I’d say no place better illustrates the Batswana’s sense of community in combating AIDS than the cramped waiting rooms in the HIV clinics throughout the country. There wasn’t the sepulchral silence of waiting rooms of HIV clinics in New York City, where patients studiously isolated themselves from the others. Rather, in Botswana the clinic waiting rooms, always jammed beyond belief with patients, friends, and family members, rang out with what seemed like hundreds of voices competing for attention, as people shared the latest village gossip, or attested to the healing powers of the new HIV treatments, or traded tips on how to counteract their side effects. Although shame and stigma about HIV was rampant throughout the country, somehow, in the clinics, these negative feelings were largely left at the door, as everyone struggled against the plague, seemingly in unison. In fact, the loud scenes in the HIV clinics reminded me of the noisy bantering I would always hear in the locker room of my gym, where the guys would playfully chat about sports and girls, all at the top of their lungs.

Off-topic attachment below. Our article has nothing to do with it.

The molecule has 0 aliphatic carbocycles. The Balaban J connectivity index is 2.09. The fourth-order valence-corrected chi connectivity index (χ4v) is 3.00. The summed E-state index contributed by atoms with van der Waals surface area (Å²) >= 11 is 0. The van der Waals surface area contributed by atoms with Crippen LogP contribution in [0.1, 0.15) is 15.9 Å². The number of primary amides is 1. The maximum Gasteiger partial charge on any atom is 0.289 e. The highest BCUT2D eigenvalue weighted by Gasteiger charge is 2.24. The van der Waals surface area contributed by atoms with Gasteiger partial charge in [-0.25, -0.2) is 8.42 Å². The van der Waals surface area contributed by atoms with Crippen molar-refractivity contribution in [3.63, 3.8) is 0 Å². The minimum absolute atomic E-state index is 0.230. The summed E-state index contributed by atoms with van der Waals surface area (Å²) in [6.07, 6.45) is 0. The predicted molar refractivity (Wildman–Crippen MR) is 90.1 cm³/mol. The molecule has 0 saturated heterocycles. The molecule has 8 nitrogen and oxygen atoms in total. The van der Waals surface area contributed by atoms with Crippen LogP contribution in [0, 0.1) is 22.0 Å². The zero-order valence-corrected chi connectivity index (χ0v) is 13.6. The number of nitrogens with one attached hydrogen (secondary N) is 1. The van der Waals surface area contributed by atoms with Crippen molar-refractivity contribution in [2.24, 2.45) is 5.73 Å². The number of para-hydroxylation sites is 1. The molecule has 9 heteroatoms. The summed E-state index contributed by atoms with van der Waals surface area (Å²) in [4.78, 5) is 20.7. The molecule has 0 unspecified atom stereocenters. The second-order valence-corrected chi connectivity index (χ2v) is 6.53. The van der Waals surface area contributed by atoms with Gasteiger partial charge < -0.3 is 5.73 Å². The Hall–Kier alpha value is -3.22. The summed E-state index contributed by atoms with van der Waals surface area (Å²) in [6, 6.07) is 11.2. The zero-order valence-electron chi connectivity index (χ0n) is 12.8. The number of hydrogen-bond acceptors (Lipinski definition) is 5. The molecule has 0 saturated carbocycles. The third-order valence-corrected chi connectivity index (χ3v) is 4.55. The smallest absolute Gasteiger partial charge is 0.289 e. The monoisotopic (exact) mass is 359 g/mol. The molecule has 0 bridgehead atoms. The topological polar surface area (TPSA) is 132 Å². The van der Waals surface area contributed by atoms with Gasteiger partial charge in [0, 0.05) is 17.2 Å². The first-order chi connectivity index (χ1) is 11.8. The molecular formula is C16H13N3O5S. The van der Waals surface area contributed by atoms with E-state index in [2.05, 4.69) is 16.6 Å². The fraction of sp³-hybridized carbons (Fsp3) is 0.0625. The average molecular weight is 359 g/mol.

In addition to their innate sociability, the Batswana lived in the moment, and their zest for living leavened many of the sad stories I encountered there. This was a country where the application for a driver’s license asked me: “Are you, or have you ever been an imbecile?” and where the daily tabloids were replete with stories such as “City Police Arrest Serial Donkey Rapist.” Indeed, my book is far from doom and gloom — far, far from it — and even the most pathetic situations were often, ironically, tinged with humor and levity.
There are similarities there to what one sees enacted so beautifully in Gurganus’s novel: all those loyal dear ones at the sides of their dying. In your book, though, you express regret that the benevolence of the Batswana toward their own was not always replicated at other levels, especially among those Western hawkers and hoodwinks who’d showed up to get rich.